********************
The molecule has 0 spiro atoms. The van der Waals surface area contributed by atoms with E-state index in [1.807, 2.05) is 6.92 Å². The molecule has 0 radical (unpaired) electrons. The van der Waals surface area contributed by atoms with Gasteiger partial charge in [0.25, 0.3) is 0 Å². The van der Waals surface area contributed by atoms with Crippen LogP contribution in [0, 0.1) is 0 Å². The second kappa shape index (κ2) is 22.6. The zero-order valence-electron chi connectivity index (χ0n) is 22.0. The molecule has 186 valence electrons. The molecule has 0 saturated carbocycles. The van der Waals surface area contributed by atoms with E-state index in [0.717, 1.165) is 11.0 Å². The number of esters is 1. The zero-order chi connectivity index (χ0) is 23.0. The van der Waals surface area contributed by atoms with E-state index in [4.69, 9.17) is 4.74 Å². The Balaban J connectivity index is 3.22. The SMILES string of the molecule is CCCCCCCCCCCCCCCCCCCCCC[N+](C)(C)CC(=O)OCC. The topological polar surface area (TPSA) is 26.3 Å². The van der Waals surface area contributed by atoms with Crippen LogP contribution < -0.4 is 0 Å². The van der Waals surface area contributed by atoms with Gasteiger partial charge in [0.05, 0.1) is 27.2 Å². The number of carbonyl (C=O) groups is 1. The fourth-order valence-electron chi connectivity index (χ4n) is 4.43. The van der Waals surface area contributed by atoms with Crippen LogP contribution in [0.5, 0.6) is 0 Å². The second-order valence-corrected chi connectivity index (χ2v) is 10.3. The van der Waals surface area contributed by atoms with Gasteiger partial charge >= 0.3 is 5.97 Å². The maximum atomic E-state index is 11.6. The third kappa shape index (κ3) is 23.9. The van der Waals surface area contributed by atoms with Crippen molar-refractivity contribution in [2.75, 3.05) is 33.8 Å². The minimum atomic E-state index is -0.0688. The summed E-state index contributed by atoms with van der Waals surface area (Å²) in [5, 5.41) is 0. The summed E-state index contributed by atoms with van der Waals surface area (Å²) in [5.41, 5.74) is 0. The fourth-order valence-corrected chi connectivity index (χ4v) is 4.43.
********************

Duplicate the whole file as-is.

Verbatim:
The molecule has 0 spiro atoms. The van der Waals surface area contributed by atoms with E-state index in [1.807, 2.05) is 6.92 Å². The molecule has 0 radical (unpaired) electrons. The van der Waals surface area contributed by atoms with Gasteiger partial charge in [0.25, 0.3) is 0 Å². The van der Waals surface area contributed by atoms with Crippen LogP contribution in [0, 0.1) is 0 Å². The second kappa shape index (κ2) is 22.6. The zero-order valence-electron chi connectivity index (χ0n) is 22.0. The molecule has 186 valence electrons. The molecule has 0 saturated carbocycles. The van der Waals surface area contributed by atoms with E-state index in [0.717, 1.165) is 11.0 Å². The number of esters is 1. The zero-order chi connectivity index (χ0) is 23.0. The van der Waals surface area contributed by atoms with E-state index in [4.69, 9.17) is 4.74 Å². The Balaban J connectivity index is 3.22. The SMILES string of the molecule is CCCCCCCCCCCCCCCCCCCCCC[N+](C)(C)CC(=O)OCC. The topological polar surface area (TPSA) is 26.3 Å². The van der Waals surface area contributed by atoms with Crippen LogP contribution < -0.4 is 0 Å². The van der Waals surface area contributed by atoms with Gasteiger partial charge in [0.05, 0.1) is 27.2 Å². The number of carbonyl (C=O) groups is 1. The fourth-order valence-electron chi connectivity index (χ4n) is 4.43. The van der Waals surface area contributed by atoms with Crippen LogP contribution in [0.5, 0.6) is 0 Å². The second-order valence-corrected chi connectivity index (χ2v) is 10.3. The van der Waals surface area contributed by atoms with Gasteiger partial charge >= 0.3 is 5.97 Å². The maximum atomic E-state index is 11.6. The third kappa shape index (κ3) is 23.9. The van der Waals surface area contributed by atoms with Crippen molar-refractivity contribution in [2.75, 3.05) is 33.8 Å². The minimum atomic E-state index is -0.0688. The summed E-state index contributed by atoms with van der Waals surface area (Å²) in [5, 5.41) is 0. The summed E-state index contributed by atoms with van der Waals surface area (Å²) in [5.41, 5.74) is 0. The fourth-order valence-corrected chi connectivity index (χ4v) is 4.43.